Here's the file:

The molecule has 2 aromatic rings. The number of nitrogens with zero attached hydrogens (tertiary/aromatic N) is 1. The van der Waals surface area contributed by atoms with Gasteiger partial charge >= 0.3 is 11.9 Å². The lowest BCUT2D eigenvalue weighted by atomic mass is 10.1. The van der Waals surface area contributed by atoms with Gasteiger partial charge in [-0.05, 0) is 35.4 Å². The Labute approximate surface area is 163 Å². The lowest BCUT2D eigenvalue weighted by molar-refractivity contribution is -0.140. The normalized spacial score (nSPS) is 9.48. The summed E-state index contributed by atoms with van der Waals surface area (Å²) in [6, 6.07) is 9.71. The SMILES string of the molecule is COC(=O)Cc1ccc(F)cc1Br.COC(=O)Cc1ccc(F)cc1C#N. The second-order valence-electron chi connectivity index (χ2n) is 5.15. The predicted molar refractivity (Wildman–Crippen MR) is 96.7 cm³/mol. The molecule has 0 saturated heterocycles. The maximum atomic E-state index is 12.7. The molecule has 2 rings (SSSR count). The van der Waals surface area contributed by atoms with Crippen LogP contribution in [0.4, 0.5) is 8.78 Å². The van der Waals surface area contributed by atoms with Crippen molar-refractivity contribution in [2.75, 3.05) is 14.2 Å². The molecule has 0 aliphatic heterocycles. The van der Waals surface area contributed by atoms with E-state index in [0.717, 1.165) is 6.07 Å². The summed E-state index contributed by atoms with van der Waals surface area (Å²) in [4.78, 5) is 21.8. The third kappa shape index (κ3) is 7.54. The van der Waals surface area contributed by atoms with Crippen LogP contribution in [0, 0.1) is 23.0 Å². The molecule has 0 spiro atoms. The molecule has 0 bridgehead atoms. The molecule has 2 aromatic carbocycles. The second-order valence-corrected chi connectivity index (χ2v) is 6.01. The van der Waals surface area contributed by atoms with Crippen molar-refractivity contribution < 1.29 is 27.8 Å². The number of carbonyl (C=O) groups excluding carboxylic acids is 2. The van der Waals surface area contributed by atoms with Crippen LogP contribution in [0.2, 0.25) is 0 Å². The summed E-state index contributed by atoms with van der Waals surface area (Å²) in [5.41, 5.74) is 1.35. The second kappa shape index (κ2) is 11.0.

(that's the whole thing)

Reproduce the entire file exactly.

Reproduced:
The molecule has 2 aromatic rings. The number of nitrogens with zero attached hydrogens (tertiary/aromatic N) is 1. The van der Waals surface area contributed by atoms with Gasteiger partial charge >= 0.3 is 11.9 Å². The lowest BCUT2D eigenvalue weighted by atomic mass is 10.1. The van der Waals surface area contributed by atoms with Gasteiger partial charge in [-0.05, 0) is 35.4 Å². The Labute approximate surface area is 163 Å². The lowest BCUT2D eigenvalue weighted by molar-refractivity contribution is -0.140. The normalized spacial score (nSPS) is 9.48. The summed E-state index contributed by atoms with van der Waals surface area (Å²) in [6, 6.07) is 9.71. The SMILES string of the molecule is COC(=O)Cc1ccc(F)cc1Br.COC(=O)Cc1ccc(F)cc1C#N. The second-order valence-electron chi connectivity index (χ2n) is 5.15. The predicted molar refractivity (Wildman–Crippen MR) is 96.7 cm³/mol. The molecule has 0 saturated heterocycles. The maximum atomic E-state index is 12.7. The molecule has 2 rings (SSSR count). The van der Waals surface area contributed by atoms with Crippen LogP contribution in [0.4, 0.5) is 8.78 Å². The van der Waals surface area contributed by atoms with Crippen molar-refractivity contribution in [2.75, 3.05) is 14.2 Å². The molecule has 0 aliphatic heterocycles. The van der Waals surface area contributed by atoms with E-state index in [0.717, 1.165) is 6.07 Å². The summed E-state index contributed by atoms with van der Waals surface area (Å²) in [4.78, 5) is 21.8. The third kappa shape index (κ3) is 7.54. The van der Waals surface area contributed by atoms with Crippen LogP contribution in [0, 0.1) is 23.0 Å². The molecule has 0 spiro atoms. The molecule has 0 bridgehead atoms. The molecule has 2 aromatic carbocycles. The second-order valence-corrected chi connectivity index (χ2v) is 6.01. The van der Waals surface area contributed by atoms with Crippen molar-refractivity contribution < 1.29 is 27.8 Å². The number of carbonyl (C=O) groups excluding carboxylic acids is 2. The van der Waals surface area contributed by atoms with Crippen LogP contribution in [0.2, 0.25) is 0 Å². The summed E-state index contributed by atoms with van der Waals surface area (Å²) in [5.41, 5.74) is 1.35. The second kappa shape index (κ2) is 11.0.